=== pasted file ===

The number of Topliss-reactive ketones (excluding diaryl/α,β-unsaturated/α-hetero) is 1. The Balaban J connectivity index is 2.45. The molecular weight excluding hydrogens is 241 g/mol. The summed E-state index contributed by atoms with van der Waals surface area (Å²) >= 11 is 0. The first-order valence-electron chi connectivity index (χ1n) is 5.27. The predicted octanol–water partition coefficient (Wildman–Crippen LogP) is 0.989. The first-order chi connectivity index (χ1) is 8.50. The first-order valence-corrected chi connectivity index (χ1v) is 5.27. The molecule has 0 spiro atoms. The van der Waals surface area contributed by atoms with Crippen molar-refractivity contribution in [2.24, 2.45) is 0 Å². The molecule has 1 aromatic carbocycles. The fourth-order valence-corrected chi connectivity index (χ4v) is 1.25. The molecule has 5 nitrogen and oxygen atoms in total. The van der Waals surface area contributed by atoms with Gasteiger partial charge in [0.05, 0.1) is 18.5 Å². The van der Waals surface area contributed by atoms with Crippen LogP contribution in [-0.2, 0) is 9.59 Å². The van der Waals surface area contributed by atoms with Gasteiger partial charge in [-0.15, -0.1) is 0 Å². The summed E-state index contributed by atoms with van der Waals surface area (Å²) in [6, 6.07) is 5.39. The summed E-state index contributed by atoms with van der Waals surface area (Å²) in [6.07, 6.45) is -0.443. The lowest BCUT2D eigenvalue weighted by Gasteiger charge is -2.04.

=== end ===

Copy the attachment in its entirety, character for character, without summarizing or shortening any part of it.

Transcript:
The number of Topliss-reactive ketones (excluding diaryl/α,β-unsaturated/α-hetero) is 1. The Balaban J connectivity index is 2.45. The molecular weight excluding hydrogens is 241 g/mol. The summed E-state index contributed by atoms with van der Waals surface area (Å²) >= 11 is 0. The first-order valence-electron chi connectivity index (χ1n) is 5.27. The predicted octanol–water partition coefficient (Wildman–Crippen LogP) is 0.989. The first-order chi connectivity index (χ1) is 8.50. The first-order valence-corrected chi connectivity index (χ1v) is 5.27. The molecule has 0 spiro atoms. The van der Waals surface area contributed by atoms with Crippen molar-refractivity contribution in [2.24, 2.45) is 0 Å². The molecule has 1 aromatic carbocycles. The fourth-order valence-corrected chi connectivity index (χ4v) is 1.25. The molecule has 5 nitrogen and oxygen atoms in total. The van der Waals surface area contributed by atoms with Gasteiger partial charge in [0.05, 0.1) is 18.5 Å². The van der Waals surface area contributed by atoms with Crippen LogP contribution in [-0.2, 0) is 9.59 Å². The van der Waals surface area contributed by atoms with Gasteiger partial charge in [-0.15, -0.1) is 0 Å². The summed E-state index contributed by atoms with van der Waals surface area (Å²) in [6, 6.07) is 5.39. The summed E-state index contributed by atoms with van der Waals surface area (Å²) in [6.07, 6.45) is -0.443. The lowest BCUT2D eigenvalue weighted by Gasteiger charge is -2.04.